The landscape of television is changing rapidly and with the rise in popularity of WebTV, more and more broadcasters are turning their attentions towards webcasting and online video streaming.
This is due to a shift in viewing habits, with a new generation of “mouse potatoes” more likely to log on to online content as opposed to tuning into traditional TV stations. The past year has shown a massive rise in the amount of viewers watching content online, with an estimated 10 billion online videos viewed each month.
In the U.S, major studios such as Fox and NBC Universal are improving and developing their online efforts in a bid to gain a slice of the huge audience of Web TV viewers. The two media behemoths joined forces in March of this year to create Hulu.com.
They are not alone, as Warner Brothers are getting on the act too with ‘TheWB.com’ streaming episodes of popular shows ‘Friends’ and ‘The O.C’ to audiences in the U.S.
Marketing experts are predicting that this model of online content, supported by limited advertising will work. It is already a method, which has worked successfully for Hulu, which greets visitors with a brief, un-obtrusive advert at the beginning of each stream. This takes up only around 10% of the running time of the content, which is considerably less than one would expect to find on the television networks.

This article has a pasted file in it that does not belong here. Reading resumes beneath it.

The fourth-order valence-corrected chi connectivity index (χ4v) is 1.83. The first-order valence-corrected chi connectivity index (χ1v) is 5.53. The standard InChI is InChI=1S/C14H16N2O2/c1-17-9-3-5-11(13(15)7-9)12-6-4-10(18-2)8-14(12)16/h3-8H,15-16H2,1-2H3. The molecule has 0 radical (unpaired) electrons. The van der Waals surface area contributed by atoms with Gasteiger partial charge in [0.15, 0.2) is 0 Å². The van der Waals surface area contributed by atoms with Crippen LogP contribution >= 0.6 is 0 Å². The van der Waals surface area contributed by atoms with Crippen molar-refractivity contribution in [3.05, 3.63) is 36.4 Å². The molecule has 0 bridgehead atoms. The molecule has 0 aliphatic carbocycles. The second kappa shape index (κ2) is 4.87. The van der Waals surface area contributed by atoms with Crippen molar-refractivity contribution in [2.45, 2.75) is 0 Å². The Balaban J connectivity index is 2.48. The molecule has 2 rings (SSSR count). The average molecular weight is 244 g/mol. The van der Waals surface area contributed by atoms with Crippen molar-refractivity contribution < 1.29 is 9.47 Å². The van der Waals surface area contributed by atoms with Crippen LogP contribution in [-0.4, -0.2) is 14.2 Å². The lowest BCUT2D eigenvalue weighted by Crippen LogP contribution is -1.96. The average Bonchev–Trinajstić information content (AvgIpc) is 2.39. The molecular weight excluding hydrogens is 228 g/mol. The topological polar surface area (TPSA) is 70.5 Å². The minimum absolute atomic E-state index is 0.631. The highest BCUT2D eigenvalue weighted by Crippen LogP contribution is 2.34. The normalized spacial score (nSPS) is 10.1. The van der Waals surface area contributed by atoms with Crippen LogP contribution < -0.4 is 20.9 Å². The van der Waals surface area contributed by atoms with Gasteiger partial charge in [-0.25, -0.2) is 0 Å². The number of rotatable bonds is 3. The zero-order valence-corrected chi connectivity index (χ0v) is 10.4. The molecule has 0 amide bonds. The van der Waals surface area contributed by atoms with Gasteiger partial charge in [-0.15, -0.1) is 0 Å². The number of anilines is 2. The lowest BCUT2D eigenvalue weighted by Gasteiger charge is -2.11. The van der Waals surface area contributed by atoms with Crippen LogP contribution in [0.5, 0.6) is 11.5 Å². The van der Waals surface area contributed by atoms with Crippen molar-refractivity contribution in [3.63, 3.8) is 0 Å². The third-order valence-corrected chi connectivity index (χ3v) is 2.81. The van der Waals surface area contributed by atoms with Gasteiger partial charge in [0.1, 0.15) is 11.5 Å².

Here in the U.K it is a similar story, with many broadcasters increasingly turning their attention to online video streaming. This is evidenced by the growing popularity of online WebTV platforms from established broadcasters, such as the BBC’s iPlayer.
These online platforms are flawed, however, in the fact that due to licensing restrictions, they can only be viewed in their country of origin. Hulu.com and thewb.com are unavailable outside the U.S, whereas BBC’s iPlayer is not available to non-U.K viewers.
Computer scientist Vint Cerf, widely regarded as one of the fathers of the Internet, believes the future of traditional TV lies in the ability to integrate with IPTV (Internet Protocol TV)
This vision of things to come means that broadcasters would send IPTV programs to homes through a private Internet network. Viewers would watch the programs on computer-enabled TV sets that translate IPTV data into images and sound displayed on a TV screen.
“It’s my expectation that the traditional broadcast media will become avenues for IPTV delivery,” said Cerf. “I think we are maybe 10 years away — if the TV manufacturers and TV broadcasters get there at all.”
A spokesperson for Web TV specialists Streaming Tank had this to say: “Many broadcasters are seeing the value of the internet as an efficient and cost effective medium and it has a huge role to play in the way people watch TV in the future.”